A Camping Tale movie still
A Camping Tale is one of nine submissions for this year's Scares for Cares film fest. (film still)

A ghastly celluloid extravaganza has reaped bloodcurdlingly impressive results, so far.

The youth-led Scares For Cares film fest has attracted a long list of frightening contenders, and just days after launching has already brought in about $3,000 for Lucile Packard Children’s Hospital Stanford.

Nolan and Quinn Harr. (Submitted)

“It’s crazy how we’ve only had it up for a couple days and we’ve already raised so much money,” said 14-year-old Nolan Harr, who spearheaded the charity project with his sister Quinn. “I’ve definitely had a great time filming everything.”

This year there’s a devilishly chilling slate of short productions: A Camping Tale, The Candy Snatcher, The Disappearing Tree, Dusk, Escaping Asylum Horror, On The Loose, Saw XXI, The Silencer, and The Spy.

“Last year we only had four,” Quinn said. “We got nine submissions, which was really cool.”

Viewers vote for their favorite film by making an online donation.

Quinn says she got to be in two of them.

The Silencer is a sequel to last year’s popular The Scare Witch Project.

“It’s about this huge demon that’s about nine feet tall,” she said. “It possesses kids.”

The Silencer is a sequel to last year’s popular The Scare Witch Project. (film still)

Local youth Jayden Zhuge was the first child to go missing in that flick, she explains.

“They heard a noise while they were in a sleepover,” she said. “We were gonna look for the other kid, but ‘the Silencer’ was still there.”

Mom Lani says the children have been working furiously to get all the movies uploaded to the website.

“I’m so impressed with all the kids,” she said. “The creativity this year has been amazing.”

Local youth show a range of emotions in their movie created for charity, the Silencer. (film still)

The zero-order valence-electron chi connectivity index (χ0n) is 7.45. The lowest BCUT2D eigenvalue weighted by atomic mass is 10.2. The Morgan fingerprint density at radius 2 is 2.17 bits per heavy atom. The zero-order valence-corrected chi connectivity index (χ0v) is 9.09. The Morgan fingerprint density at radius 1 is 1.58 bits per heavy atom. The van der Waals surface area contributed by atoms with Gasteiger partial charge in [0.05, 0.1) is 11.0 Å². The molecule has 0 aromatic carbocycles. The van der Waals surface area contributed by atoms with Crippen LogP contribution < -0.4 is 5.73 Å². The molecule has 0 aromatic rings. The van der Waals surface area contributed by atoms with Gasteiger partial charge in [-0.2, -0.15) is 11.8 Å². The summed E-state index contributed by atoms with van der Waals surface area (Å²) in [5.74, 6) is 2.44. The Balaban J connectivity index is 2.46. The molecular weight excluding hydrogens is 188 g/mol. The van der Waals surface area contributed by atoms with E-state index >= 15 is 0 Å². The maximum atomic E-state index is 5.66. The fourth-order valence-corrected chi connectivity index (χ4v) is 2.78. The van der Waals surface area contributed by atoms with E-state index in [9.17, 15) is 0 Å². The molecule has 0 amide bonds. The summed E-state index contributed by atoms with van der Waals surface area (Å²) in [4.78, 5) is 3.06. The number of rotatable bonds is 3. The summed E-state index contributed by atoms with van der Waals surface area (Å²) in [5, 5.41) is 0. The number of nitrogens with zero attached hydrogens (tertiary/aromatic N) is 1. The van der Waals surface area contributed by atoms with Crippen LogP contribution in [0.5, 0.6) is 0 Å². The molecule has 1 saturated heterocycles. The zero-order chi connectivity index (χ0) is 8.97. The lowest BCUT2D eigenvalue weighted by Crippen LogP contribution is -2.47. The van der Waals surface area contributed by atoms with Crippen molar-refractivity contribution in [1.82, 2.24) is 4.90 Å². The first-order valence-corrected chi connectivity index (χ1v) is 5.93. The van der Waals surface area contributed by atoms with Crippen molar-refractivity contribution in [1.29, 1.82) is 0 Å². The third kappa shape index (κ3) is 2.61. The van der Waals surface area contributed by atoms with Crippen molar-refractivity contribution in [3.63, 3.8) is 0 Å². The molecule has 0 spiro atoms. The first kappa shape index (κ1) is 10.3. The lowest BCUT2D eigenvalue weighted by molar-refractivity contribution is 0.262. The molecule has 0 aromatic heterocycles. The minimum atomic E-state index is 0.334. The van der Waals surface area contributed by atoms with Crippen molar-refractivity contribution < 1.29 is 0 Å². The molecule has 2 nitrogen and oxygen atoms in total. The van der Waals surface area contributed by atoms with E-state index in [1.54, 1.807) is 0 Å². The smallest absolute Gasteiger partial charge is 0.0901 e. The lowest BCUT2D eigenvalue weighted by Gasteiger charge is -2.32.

For example, in The Disappearing Tree, two girls act out several different characters, she reveals.

“They’re all about three minutes,” she said of the accessible film length. “So it’s pretty easy to watch them all.”

In fact, the video editing was all done by the young movie-makers, too.

For example, to create On The Loose, high school sophomore Kyle Brown—the big brother of Cameron Brown—pitched in with editing.

And for A Camping Tale, the same crew that did last year’s brooding The Candy Thief, a high school-aged Krisjan Harnish, a crew member’s brother, took on editing duties.

Lani says for one film, the kids used Testarossa Winery as a stand-in for an insane asylum.

Nolan says he’s picked up a few filmmaking lessons throughout the experience.

“I definitely learned that we need one director and not many people trying to direct it at once,” he said. “It gets really chaotic.”

To watch this year’s films and vote, visit scaresforcaresmovies.godaddysites.com.

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Drew Penner is an award-winning Canadian journalist whose reporting has appeared in the Globe and Mail, Good Times Santa Cruz, Los Angeles Times, Scotts Valley Press Banner, San Diego Union-Tribune, KCRW and the Vancouver Sun. Please send your Los Gatos and Santa Cruz County news tips to [email protected].


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